Bioethics, healthcare policy, and related issues.
A theme running through many of my posts is the patient-centered ethic of care: patient autonomy as the pre-eminent ethical principle, and patients’ values as definitive of the ends and goals of medical practice. This conflicts with a paternalistic notion of care, of course (and in doing so is hardly unique in today’s ethical climate). But it also conflicts with any “exceptionalist” medical ethic, that is, any claim that the ethics of medicine somehow take precedence over individuals’ rights or values because medicine, as a unique and traditional profession, has an “internal ethic” that trumps the ethical claims of mere patients, or of society. I am not the only person to hold such positions, though my views on them are probably further out on a limb than most people’s. However, I also believe these views impinge on a proper understanding of the factual ground of medical practice as well.
Obviously, medical science just is what it is – moral principles do not change the facts of the case (even if they influence which facts are sought by researchers, or acted on by clinicians). But medical practice, even more than most technological practices, operates on a highly value-laden vision of scientific fact, and nowhere more so than in the concept of the “definition of disease”. To traditionalists, nothing could be simpler: disease is whatever conflicts with “health”, and “health” can be identified in some sort of “I-know-it-when-I-see-it” natural law fashion. (More recently, the notion of “normal species functioning” has emerged as a “scientific” definition of health.) To critics, the “obvious” conception of health and disease is fraught with imposed meanings: not merely what kind and range of conditions or functions we take to be “normal”, but even what conditions are recognized at all. (The history of women’s depression, ADHD, and homosexuality are cases in point. “Drapetomania” – the pathological inclination of American slaves to run away – is a tragically hilarious example of socially-constructed disease, and likewise Tris Engelhardt’s celebrated paper on “the disease of masturbation” is a classic on the subject.)
For the most part, this debate has been a conceptually important, but in practice marginal, bywater of bioethics. It matters a great deal what diseases are recognized as candidates for treatment, but, with the exception of certain controversial psychiatric conditions (notably homosexuality), those determinations have been imposed by insurance companies, not derived by philosophers of medicine. The issue is coming to the fore today, however, in high-profile ethical controversies with distinct practical impact.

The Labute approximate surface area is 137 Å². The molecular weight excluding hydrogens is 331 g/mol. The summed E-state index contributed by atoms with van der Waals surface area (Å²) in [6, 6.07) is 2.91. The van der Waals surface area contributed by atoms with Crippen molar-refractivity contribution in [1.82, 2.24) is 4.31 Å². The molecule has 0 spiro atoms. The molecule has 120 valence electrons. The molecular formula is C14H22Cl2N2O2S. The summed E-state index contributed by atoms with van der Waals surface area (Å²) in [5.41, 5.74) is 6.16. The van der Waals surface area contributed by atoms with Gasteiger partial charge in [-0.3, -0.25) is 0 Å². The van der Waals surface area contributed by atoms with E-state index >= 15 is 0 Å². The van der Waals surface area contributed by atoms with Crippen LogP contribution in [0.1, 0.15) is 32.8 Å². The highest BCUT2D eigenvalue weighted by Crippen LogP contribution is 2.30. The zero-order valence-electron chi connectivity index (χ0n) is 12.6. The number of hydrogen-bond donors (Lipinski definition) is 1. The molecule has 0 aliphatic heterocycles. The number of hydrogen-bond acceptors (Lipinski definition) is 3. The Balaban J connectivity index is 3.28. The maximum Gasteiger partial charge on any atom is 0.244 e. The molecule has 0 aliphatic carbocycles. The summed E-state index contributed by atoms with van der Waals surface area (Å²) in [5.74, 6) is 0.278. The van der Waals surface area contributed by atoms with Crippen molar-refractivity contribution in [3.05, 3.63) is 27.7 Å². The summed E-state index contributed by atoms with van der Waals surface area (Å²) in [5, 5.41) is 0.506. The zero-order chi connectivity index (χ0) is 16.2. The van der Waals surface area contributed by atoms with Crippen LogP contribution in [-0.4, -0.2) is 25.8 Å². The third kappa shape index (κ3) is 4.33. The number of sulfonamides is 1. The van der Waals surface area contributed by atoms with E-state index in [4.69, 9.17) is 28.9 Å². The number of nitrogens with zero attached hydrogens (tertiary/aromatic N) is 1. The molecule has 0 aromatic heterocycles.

MSNBC reports Catholic opposition to laws requiring provision of full information and treatment options, regarding emergency contraception, to rape survivors treated in hospital emergency rooms.
HARTFORD, Conn. – A growing number of states are considering laws that would require hospitals to provide emergency contraception to rape victims, drawing criticism from supporters of the Roman Catholic Church, which likens the morning-after pill to abortion. . . .
Connecticut’s victim advocate lobbied against the proposal, calling it an assault on religious freedom. His testimony before the General Assembly prompted the state’s lieutenant governor to call for his resignation.
“I see this for what it is. It is not a victims’ rights issue. It is not a victims’ services issue,” said James Papillo, a Catholic deacon. “The issue is an attack on the Catholic institutions.”
At the direction of the state’s archbishop, Connecticut’s four Catholic hospitals established in January a policy of not prescribing Plan B if a rape victim is ovulating or one of her eggs has been fertilized. The policy was modeled after one in Peoria, Ill.